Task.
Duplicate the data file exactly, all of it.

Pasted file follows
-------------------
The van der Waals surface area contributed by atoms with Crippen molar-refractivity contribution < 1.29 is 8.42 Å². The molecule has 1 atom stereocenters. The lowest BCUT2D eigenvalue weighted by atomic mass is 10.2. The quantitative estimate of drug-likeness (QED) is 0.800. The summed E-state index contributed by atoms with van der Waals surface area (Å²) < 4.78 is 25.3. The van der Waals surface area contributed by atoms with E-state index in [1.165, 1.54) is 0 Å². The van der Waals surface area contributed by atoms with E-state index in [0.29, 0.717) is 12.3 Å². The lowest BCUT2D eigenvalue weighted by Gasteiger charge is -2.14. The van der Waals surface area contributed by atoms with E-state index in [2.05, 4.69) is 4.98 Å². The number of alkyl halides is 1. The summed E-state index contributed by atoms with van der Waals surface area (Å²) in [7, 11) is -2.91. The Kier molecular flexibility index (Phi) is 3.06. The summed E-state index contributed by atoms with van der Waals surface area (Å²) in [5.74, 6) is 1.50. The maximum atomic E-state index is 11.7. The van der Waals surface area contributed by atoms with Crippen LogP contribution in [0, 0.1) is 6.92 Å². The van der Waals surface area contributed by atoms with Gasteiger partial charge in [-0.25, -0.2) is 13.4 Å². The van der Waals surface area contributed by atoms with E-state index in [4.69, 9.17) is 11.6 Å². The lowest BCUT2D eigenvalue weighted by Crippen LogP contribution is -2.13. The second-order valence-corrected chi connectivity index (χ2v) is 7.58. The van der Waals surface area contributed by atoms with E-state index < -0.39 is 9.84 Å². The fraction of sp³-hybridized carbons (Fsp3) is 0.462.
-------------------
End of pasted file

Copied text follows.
The van der Waals surface area contributed by atoms with Crippen molar-refractivity contribution < 1.29 is 8.42 Å². The molecule has 1 atom stereocenters. The lowest BCUT2D eigenvalue weighted by atomic mass is 10.2. The quantitative estimate of drug-likeness (QED) is 0.800. The summed E-state index contributed by atoms with van der Waals surface area (Å²) < 4.78 is 25.3. The van der Waals surface area contributed by atoms with E-state index in [1.165, 1.54) is 0 Å². The van der Waals surface area contributed by atoms with E-state index in [0.29, 0.717) is 12.3 Å². The lowest BCUT2D eigenvalue weighted by Gasteiger charge is -2.14. The van der Waals surface area contributed by atoms with E-state index in [2.05, 4.69) is 4.98 Å². The number of alkyl halides is 1. The summed E-state index contributed by atoms with van der Waals surface area (Å²) in [7, 11) is -2.91. The Kier molecular flexibility index (Phi) is 3.06. The summed E-state index contributed by atoms with van der Waals surface area (Å²) in [5.74, 6) is 1.50. The maximum atomic E-state index is 11.7. The van der Waals surface area contributed by atoms with Crippen LogP contribution in [0, 0.1) is 6.92 Å². The van der Waals surface area contributed by atoms with Gasteiger partial charge in [-0.25, -0.2) is 13.4 Å². The van der Waals surface area contributed by atoms with E-state index in [4.69, 9.17) is 11.6 Å². The lowest BCUT2D eigenvalue weighted by Crippen LogP contribution is -2.13. The second-order valence-corrected chi connectivity index (χ2v) is 7.58. The van der Waals surface area contributed by atoms with E-state index < -0.39 is 9.84 Å². The fraction of sp³-hybridized carbons (Fsp3) is 0.462.